Owner-Financed Homes: What You Need to Know

By Alene Laney · January 31, 2022 · 7 minute read

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Owner-Financed Homes: What You Need to Know

Looking to get into a home but can’t qualify for a traditional mortgage? You may want to look at owner financing.

Owner-financed homes aren’t very common, but they have some benefits for unique buyer and seller situations. Owner financing bypasses a traditional mortgage when the seller takes on the role of lender, but seller financing comes with some risks.

Let’s take a deep dive into how owner financing works and when it could make sense.

What Is Owner Financing?

Owner financing, also known as seller financing, is a transaction in which the property owner takes on the role of lender by financing the sale to the buyer. This type of financing bypasses traditional mortgages and means the seller offers credit to the buyer for the purchase of the home. It is typical to hire real estate professionals or lawyers to get more into the details of how to use a home contract in owner financing.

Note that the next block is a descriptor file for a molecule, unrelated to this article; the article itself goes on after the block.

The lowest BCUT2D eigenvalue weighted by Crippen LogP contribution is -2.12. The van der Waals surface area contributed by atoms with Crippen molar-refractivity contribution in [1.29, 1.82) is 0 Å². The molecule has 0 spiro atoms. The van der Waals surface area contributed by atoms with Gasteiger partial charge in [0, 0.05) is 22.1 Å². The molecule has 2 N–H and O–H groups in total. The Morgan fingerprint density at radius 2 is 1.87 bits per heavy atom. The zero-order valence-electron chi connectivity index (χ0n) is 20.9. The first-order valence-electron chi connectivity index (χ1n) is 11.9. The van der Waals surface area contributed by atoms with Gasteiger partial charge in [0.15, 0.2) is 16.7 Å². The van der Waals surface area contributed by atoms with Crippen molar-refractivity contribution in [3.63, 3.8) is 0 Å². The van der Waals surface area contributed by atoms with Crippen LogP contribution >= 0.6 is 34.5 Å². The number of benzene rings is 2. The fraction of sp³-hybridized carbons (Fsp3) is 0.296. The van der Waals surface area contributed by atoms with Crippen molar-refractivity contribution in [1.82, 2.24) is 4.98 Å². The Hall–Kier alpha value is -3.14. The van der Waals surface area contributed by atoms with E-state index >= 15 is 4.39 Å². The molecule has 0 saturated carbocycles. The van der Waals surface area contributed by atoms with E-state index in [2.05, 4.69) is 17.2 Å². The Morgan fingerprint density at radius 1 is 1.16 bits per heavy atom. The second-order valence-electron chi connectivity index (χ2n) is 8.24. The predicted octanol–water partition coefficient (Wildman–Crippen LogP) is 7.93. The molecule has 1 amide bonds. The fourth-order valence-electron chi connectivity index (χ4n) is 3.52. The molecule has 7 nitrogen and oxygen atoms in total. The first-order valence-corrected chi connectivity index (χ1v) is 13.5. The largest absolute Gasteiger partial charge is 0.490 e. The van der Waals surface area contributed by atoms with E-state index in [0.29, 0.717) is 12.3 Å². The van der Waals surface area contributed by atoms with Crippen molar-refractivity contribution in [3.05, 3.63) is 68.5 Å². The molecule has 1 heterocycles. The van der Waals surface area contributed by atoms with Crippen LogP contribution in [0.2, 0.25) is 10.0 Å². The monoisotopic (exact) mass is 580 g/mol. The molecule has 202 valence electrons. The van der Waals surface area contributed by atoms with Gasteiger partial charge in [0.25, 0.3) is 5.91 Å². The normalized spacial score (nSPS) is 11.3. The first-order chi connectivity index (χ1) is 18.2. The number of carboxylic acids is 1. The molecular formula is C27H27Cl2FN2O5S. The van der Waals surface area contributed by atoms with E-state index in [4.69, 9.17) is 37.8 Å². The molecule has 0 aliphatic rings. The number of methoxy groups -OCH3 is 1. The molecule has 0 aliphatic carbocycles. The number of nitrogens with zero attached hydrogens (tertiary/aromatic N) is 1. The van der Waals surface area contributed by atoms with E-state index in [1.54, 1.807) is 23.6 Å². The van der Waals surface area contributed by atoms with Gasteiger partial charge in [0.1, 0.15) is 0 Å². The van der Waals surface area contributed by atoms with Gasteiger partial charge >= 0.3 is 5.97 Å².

The payments for buyers are typically amortized over 30 years for a smaller monthly payment, but there’s often a large balloon payment at the end of a shorter period of time (usually one to seven years). Owner-financed transactions operate on the belief that the buyer’s finances may improve over time or the property will appreciate to a point where the buyer can get a home loan from a traditional lender.

How Does Owner Financing Work?

Owner-financed homes work much like traditionally financed homes, but with the seller acting as the lender. The seller may require a credit check, loan application, a down payment, an appraisal of the home, and the right to foreclose should the buyer default. Buyers and sellers will need to agree on an interest rate and length of loan.

The buyer and seller sign a promissory note, which contains the loan terms. They also record a mortgage (or deed of trust), and the buyer pays the seller. The buyer should also pay for homeowner’s insurance, taxes, title insurance, and other loan costs. Real estate agents and lawyers may be used to facilitate this type of transaction.

Pros and Cons of Owner Financing

For Sellers